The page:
A slow-paced, cheerful little city founded by the Spanish in 1582, Salta provides at least two exceptional places to stay apart from Finca Valentina. One is the out-of-town, hacienda-like House of Jasmines, owned by the Fenestraz family (also of El Colibri in Córdoba) and a divine example of French high-end hotelkeeping at its best; the other is the Legado Mítico, a smartened-up 1920s colonial mansion that makes you wish more of the world’s town-house hotels did this kind of muted retro elegance just as well. Elsewhere in the province, meanwhile, the choice is between whitewashed faux-colonial charm – viz La Merced del Alto in Cachi and the Patios in Cafayate (plus Hotel El Manantial del Silencio in Purmamarca, over in Jujuy) – and a number of cute boutiques, although a spectacular new five-star called Grace Cafayate may soon change the game entirely.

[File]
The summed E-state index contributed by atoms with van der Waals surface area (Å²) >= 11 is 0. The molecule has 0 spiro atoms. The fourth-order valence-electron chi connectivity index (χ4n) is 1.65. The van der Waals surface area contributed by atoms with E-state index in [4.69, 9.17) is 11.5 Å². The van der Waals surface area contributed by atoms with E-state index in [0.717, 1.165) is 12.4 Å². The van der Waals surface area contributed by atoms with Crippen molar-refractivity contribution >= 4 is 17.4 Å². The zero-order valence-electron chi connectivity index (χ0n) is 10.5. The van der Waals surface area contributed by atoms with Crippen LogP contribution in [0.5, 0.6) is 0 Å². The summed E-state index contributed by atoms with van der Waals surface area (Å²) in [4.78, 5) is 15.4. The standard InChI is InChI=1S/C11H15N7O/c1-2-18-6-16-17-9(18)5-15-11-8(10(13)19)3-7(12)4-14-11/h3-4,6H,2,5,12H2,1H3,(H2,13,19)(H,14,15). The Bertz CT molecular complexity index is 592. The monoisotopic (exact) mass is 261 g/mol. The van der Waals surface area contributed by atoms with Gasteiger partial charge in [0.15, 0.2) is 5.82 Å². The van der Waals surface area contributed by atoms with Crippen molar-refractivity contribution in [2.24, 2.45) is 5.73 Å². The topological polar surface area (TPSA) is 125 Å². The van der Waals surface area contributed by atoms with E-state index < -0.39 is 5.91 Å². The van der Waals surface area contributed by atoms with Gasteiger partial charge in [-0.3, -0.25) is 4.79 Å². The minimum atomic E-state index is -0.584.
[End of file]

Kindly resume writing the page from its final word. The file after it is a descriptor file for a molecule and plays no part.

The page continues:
Conventional attractions in Salta are few. There is always the famous Train to the Clouds, a rolling tourist trap that climbs to a height of 4,200m (one of the highest lines in the world) for some mind-altering views before chuntering back down again. Of far greater interest, to me at least, are the Children of Llullaillaco, the three mummified victims of an Incan sacrifice, discovered in 1999 during excavations at the world’s highest archaeological site and displayed at Salta’s Museum of High Altitude Archaeology (MAAM). The bodies, perfectly preserved by the cold, bone-dry Andean climate at 6,739m, are fascinating, if disturbing, to behold (hair and clothes uncannily intact, little toes curled behind the glass). You could easily spend a morning at the MAAM before admiring Salta’s pink-fronted colonial cathedral and the original Spanish town hall (said to be the best conserved in Argentina). Lunch thereafter might consist, as mine does, of empanadas and a bottle of the local black beer at one of the several charming outdoor cafés on the central square.